Serena Auñon is the second Hispanic woman to become a NASA astronaut. She has earned a bachelors degree in electrical engineering from George Washington University, a doctorate of medicine from the University of Texas Health Sciences Center, and a masters of public health degree from the University of Texas Medical Branch. NASA originally hired Auñón as a flight surgeon to assist in medical operations for the International Space Station. In 2009, NASA selected Auñón as an astronaut, and by 2012, she piloted a DeepWorker 2000 Submersible for an exploration mission off Key Largo, Florida. In October, she says she is looking forward to robotic arm training that will take place in Canada.
HERITAGE: My father is from Cuba. He came to the U.S. in October of 1960, at 18, by himself. My mother is from Virginia. They met as students at George Washington University.
MARITAL STATUS: Single
HOMETOWN: Fort Collins, Colorado
OCCUPATION OF PARENTS: My father, Jorge Auñón, when he first came here, worked at any odd job to make money — as a bartender, in grocery stores, and then he eventually went to George Washington University and became a professor of electrical engineering. He then became Dean of engineering at Texas Tech University and then at the University of Alabama at Huntsville. He retired in 2005. My mom, Margaret Auñón, (pen name Maggie Sefton) is a novelist — she writes murder mysteries.
SIBLINGS: Three sisters — they all live on the East Coast.
CURRENT TOWN: Been in Houston, Texas since 1997 and haven’t left.
WHY A PHYSICIAN AND AN ASTRONAUT? Since I was very little I wanted to be an astronaut, but I wasn’t sure what path I would take to get there. I always loved the sciences. Engineering was a good tool because it teaches you how to critically think and problem solve. I wanted to work with people and so decided to go to medical school. It was my gut instinct. After I went to medical school — finished in 2001 — I did two residencies: internal medicine and aerospace medicine.
CURRENT PROJECTS: September 19 I leave for Russia because we are launching more people to the International Space Station. I’m helping support three people — one American and two Russians — as we launch the Soyuz capsule out of Kazakhstan. The American, Mike Hopkins, was in my astronaut class, and he will be the first in our class to be launching. They will launch the crew to spend six months on the International Space Station.
TYPICAL DAY: Whenever a new astronaut comes on board, we spend 2 to 2.5 years training them on space systems, robotics and space walks. from 2009-2011. A typical day for me involves a lot of that training, and I talk to the crew aboard the space station and help them with their daily tasks. I also take Russian language lessons and speak to as many schools as I can to help them learn about the space program.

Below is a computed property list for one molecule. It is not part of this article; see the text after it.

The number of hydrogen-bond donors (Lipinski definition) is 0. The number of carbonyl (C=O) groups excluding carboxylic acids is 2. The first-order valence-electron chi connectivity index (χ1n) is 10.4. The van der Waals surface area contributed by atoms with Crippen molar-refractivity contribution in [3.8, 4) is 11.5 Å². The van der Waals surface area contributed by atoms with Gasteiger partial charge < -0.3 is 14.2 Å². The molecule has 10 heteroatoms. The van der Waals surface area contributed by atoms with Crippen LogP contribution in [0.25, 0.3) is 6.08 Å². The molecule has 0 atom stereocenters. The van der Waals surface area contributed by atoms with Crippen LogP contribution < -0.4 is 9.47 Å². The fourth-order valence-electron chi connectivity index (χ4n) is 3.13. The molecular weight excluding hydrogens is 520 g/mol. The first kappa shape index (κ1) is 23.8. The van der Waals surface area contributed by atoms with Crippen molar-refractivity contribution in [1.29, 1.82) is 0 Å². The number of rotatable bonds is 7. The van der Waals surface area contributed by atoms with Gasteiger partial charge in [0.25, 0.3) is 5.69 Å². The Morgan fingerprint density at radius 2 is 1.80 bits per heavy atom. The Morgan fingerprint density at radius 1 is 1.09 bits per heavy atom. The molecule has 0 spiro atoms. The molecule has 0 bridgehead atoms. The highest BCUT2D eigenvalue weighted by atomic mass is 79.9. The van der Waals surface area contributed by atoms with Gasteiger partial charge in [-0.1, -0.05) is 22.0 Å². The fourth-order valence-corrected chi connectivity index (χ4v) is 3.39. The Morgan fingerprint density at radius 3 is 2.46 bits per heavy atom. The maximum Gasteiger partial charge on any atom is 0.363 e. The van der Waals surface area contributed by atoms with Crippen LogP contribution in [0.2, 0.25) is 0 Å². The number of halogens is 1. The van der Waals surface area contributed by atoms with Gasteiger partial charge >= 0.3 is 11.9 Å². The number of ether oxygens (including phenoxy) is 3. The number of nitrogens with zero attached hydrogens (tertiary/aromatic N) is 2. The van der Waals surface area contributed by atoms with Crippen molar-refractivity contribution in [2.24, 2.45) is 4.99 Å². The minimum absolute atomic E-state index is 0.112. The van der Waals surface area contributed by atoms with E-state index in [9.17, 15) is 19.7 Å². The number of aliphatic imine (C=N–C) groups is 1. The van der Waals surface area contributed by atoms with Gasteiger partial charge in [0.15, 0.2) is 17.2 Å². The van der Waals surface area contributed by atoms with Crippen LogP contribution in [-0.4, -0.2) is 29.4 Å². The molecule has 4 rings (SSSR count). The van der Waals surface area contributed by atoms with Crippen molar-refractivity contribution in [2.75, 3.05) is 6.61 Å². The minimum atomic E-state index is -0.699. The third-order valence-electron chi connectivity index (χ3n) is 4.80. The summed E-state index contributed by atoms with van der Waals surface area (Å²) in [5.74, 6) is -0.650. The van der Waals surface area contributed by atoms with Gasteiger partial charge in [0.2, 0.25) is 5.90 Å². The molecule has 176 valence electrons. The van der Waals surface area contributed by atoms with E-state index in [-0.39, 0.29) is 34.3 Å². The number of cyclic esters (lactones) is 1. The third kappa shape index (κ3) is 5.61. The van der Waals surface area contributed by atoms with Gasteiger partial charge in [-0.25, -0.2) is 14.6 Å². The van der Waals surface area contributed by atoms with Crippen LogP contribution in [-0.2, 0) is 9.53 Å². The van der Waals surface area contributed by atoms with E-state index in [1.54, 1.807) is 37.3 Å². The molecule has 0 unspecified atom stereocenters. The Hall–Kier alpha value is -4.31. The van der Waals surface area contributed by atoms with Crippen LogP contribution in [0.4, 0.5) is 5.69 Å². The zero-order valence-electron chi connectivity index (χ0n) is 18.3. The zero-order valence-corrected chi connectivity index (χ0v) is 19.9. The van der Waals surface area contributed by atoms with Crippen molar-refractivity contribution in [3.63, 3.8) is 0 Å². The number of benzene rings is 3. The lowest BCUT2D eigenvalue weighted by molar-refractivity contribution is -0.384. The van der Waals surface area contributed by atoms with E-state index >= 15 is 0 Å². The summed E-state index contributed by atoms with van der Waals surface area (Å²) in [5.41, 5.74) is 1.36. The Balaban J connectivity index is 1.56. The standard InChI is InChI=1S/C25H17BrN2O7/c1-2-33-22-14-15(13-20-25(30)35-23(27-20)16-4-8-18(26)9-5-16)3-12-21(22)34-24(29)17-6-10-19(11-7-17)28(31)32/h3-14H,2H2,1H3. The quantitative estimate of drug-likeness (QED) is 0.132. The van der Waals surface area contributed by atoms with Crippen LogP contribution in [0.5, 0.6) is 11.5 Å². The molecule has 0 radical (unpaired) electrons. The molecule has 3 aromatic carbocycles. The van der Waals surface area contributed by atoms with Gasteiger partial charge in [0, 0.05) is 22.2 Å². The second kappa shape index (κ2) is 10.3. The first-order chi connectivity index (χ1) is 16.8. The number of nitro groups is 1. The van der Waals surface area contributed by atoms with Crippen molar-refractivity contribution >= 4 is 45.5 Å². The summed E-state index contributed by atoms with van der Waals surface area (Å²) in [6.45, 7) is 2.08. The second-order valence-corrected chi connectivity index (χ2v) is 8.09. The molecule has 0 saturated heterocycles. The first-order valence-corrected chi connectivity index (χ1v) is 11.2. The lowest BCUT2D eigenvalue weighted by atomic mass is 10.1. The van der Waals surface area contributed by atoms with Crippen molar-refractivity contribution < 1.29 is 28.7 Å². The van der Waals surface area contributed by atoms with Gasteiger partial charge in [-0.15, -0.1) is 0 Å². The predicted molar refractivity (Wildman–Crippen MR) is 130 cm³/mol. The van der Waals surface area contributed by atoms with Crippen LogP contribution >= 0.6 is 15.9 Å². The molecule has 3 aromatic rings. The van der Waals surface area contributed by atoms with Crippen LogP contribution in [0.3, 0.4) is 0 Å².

FIRST PAID JOB: During high school, I worked at a golf driving range at the concession stand.
BEST PIECE OF ADVICE EVER RECEIVED: From my father — respect everybody regardless of their position — whether they are a janitor or an executive, everybody deserves respect.
ONE PIECE OF ADVICE YOU’D GIVE TO SOMEONE COMING UP BEHIND YOU: Always follow your passion. If you go down a path you think others want you to follow, you’ll be miserable. What you love is your passion, and everything else will work out.
BEST DAY ON THE JOB: Probably the very first day I came to work in 2009, because I couldn’t believe I had finally made it.
WORST DAY ON THE JOB: I haven’t really had one. I enjoy every day I’m here.
YOUR GREATEST ACCOMPLISHMENT: Finally becoming a physician — I love practicing medicine. I still love it. Medicine is my passion, and it makes me a better astronaut. The type of medicine I practice I have to listen and pay attention to every small detail, and I think that helps a lot as an astronaut. I haven’t been in space yet, but I understand all the problems that go on in space. If we need to design a medical kit for space, it definitely helps with that too.
LIVING PERSON YOU MOST ADMIRE: I admire every man and woman that is serving overseas right now, because it is a tremendous sacrifice.
ONE THING PEOPLE WHO KNOW YOU DON’T KNOW ABOUT YOU: I love to play cricket. I learned how to play in residency — it’s a lot of fun.
THE LAST TIME YOU DID SOMETHING FOR THE FIRST TIME: A lot of our training is doing something for the first time. At the end of October, I’ll be doing robotic arm training for the first time in Canada. The space station has robotic arms for cargo ships. They help bring the cargo ships in. We learn how to work two different controllers — one in each hand.
MOST TREASURED POSSESSION: My white coat that I wear in the hospital. It means a lot to me, because it represents what my passion is. Most of my time is spent at the Johnson Space Center, and I work at the hospital after hours and on weekends.
GADGET YOU CANNOT LIVE WITHOUT: My iphone.
FAVORITE FOOD MEMORY: The Cuban food I grew up with that my family cooks, and I still cook today. My favorite food by far is frijoles negros and platanos and ropa vieja.
READING RIGHT NOW: “The Celestine Prophecy”